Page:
Finally, upload the modified JAD file, the newly created HTML file, and the original JAR file to your web server to a directory location where you will be able to navigate to the HTML page via your mobile device browser. Now, anyone with a mobile device that can browse the Internet should be able to point to your DateTimeApp.html file and download, install, and run the DateTimeApp MIDlet.

For those who don't have access to a web server, I have uploaded these files to my web server. Simply point to http://www.craftbits.com/j2me/DateTimeApp.html through your device and you will be able to see this MIDlet in action.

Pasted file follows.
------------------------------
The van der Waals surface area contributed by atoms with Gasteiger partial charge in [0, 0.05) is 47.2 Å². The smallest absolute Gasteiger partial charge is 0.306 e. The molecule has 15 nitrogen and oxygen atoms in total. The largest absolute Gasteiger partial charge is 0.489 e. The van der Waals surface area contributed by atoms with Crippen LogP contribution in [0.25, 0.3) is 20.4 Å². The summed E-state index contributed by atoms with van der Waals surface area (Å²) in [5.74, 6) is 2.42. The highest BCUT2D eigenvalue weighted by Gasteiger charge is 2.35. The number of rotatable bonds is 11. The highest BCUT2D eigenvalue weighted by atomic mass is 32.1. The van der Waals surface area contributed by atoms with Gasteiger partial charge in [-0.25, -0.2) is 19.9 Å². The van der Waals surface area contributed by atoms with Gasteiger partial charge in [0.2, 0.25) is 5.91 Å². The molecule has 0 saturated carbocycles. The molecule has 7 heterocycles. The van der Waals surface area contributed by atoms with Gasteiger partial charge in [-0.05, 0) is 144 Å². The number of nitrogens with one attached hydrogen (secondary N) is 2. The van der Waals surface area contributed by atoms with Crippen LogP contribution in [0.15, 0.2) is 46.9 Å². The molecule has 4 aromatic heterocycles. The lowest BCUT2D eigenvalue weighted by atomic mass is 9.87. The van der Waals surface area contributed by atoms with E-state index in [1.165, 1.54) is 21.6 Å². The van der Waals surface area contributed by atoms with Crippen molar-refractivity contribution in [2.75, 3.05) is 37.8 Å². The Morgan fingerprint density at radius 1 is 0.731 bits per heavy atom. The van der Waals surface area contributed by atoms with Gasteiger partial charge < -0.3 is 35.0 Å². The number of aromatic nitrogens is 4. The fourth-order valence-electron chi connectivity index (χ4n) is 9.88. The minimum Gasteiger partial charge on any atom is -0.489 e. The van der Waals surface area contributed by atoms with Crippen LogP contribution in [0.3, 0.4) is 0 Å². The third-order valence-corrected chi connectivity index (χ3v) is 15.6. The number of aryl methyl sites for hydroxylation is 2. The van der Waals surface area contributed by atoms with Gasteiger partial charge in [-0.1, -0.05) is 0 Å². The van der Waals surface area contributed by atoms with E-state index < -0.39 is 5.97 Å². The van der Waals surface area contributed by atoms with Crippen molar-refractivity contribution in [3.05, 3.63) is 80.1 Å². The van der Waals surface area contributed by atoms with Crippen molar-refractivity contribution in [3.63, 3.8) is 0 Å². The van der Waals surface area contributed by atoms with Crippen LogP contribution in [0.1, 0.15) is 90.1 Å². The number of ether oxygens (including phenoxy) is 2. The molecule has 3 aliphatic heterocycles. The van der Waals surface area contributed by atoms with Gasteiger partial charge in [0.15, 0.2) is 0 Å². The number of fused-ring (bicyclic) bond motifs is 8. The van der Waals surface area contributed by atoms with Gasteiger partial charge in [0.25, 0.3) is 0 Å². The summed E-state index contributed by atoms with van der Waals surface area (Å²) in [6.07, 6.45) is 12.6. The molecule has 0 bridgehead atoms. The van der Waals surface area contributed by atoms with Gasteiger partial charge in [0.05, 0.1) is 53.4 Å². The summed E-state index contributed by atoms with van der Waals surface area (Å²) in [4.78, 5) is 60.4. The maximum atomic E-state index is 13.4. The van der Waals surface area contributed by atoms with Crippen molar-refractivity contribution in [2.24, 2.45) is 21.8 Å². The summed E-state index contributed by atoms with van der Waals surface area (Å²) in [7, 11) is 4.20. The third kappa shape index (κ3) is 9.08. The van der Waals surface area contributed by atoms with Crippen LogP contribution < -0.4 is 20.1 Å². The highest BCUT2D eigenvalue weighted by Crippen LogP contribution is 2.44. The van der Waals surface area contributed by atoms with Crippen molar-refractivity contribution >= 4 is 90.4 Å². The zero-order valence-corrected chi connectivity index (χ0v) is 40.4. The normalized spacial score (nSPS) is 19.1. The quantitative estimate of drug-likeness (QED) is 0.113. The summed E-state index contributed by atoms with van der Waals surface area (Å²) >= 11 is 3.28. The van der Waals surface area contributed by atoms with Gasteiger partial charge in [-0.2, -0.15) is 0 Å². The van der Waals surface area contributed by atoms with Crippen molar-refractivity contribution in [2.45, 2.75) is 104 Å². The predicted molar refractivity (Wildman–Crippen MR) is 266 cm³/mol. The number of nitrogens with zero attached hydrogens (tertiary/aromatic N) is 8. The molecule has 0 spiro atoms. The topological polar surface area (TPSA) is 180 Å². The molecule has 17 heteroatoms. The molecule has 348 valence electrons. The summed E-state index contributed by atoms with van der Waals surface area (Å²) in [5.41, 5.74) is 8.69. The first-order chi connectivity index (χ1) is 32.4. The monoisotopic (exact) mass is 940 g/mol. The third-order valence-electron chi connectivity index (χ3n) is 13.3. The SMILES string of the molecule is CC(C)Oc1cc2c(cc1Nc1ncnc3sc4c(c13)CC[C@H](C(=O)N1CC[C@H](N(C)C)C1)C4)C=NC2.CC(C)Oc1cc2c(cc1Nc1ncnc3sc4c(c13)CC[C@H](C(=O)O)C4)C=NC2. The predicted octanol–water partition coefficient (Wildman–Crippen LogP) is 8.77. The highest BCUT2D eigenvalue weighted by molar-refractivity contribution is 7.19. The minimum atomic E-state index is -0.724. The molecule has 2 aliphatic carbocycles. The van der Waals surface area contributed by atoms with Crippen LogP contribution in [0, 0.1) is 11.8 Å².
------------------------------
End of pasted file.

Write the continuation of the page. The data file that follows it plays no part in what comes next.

That's it! You have completed all the steps required to manually create and deploy a MIDlet. This process has helped you to understand what goes on behind the scenes and given you confidence in all the steps of MIDlet creation. Because a lot of these steps are repetitive, it makes sense to use an automated tool. This is where the Wireless Toolkit comes in, and you will use it to create the rest of the MIDlets in this article series. For the moment, let's recreate the same MIDlet using this Toolkit so that you can get familiar with its interface.